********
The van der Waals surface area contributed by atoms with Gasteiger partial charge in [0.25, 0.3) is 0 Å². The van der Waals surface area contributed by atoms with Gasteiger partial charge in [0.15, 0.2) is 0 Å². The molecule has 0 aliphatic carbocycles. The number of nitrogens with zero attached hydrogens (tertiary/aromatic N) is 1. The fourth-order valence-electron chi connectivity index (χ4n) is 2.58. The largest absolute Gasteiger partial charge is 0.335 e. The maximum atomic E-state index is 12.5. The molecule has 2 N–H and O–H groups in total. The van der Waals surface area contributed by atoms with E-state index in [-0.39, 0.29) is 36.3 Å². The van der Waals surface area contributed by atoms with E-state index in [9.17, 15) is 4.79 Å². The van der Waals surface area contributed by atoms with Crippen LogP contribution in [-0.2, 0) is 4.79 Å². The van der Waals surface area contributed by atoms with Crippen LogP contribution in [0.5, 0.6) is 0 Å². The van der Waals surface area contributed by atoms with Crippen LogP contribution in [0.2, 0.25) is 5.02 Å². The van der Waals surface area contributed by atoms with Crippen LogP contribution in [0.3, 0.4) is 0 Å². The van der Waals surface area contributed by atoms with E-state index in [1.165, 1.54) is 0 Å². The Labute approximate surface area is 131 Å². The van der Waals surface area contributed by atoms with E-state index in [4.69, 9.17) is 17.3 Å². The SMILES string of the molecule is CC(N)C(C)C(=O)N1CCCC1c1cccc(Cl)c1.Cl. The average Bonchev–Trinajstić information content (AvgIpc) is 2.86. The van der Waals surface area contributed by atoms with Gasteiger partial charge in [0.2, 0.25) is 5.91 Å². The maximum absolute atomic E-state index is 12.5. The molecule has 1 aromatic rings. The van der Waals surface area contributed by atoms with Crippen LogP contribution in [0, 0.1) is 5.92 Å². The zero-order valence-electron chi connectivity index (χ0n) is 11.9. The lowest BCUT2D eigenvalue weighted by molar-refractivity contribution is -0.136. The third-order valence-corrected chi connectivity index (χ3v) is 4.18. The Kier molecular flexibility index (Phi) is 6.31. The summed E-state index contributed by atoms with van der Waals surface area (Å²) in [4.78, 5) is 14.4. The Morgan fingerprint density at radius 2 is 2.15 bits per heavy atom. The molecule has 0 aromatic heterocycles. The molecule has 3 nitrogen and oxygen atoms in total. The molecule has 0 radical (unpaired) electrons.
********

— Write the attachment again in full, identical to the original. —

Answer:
The van der Waals surface area contributed by atoms with Gasteiger partial charge in [0.25, 0.3) is 0 Å². The van der Waals surface area contributed by atoms with Gasteiger partial charge in [0.15, 0.2) is 0 Å². The molecule has 0 aliphatic carbocycles. The number of nitrogens with zero attached hydrogens (tertiary/aromatic N) is 1. The fourth-order valence-electron chi connectivity index (χ4n) is 2.58. The largest absolute Gasteiger partial charge is 0.335 e. The maximum atomic E-state index is 12.5. The molecule has 2 N–H and O–H groups in total. The van der Waals surface area contributed by atoms with E-state index in [-0.39, 0.29) is 36.3 Å². The van der Waals surface area contributed by atoms with E-state index in [9.17, 15) is 4.79 Å². The van der Waals surface area contributed by atoms with Crippen LogP contribution in [-0.2, 0) is 4.79 Å². The van der Waals surface area contributed by atoms with Crippen LogP contribution in [0.5, 0.6) is 0 Å². The van der Waals surface area contributed by atoms with Crippen LogP contribution in [0.2, 0.25) is 5.02 Å². The van der Waals surface area contributed by atoms with Crippen LogP contribution in [0.3, 0.4) is 0 Å². The van der Waals surface area contributed by atoms with E-state index in [1.165, 1.54) is 0 Å². The Labute approximate surface area is 131 Å². The van der Waals surface area contributed by atoms with E-state index in [4.69, 9.17) is 17.3 Å². The SMILES string of the molecule is CC(N)C(C)C(=O)N1CCCC1c1cccc(Cl)c1.Cl. The average Bonchev–Trinajstić information content (AvgIpc) is 2.86. The van der Waals surface area contributed by atoms with Gasteiger partial charge in [0.2, 0.25) is 5.91 Å². The maximum absolute atomic E-state index is 12.5. The molecule has 1 aromatic rings. The van der Waals surface area contributed by atoms with Crippen LogP contribution in [0, 0.1) is 5.92 Å². The zero-order valence-electron chi connectivity index (χ0n) is 11.9. The lowest BCUT2D eigenvalue weighted by molar-refractivity contribution is -0.136. The third-order valence-corrected chi connectivity index (χ3v) is 4.18. The Kier molecular flexibility index (Phi) is 6.31. The summed E-state index contributed by atoms with van der Waals surface area (Å²) in [4.78, 5) is 14.4. The Morgan fingerprint density at radius 2 is 2.15 bits per heavy atom. The molecule has 0 aromatic heterocycles. The molecule has 3 nitrogen and oxygen atoms in total. The molecule has 0 radical (unpaired) electrons.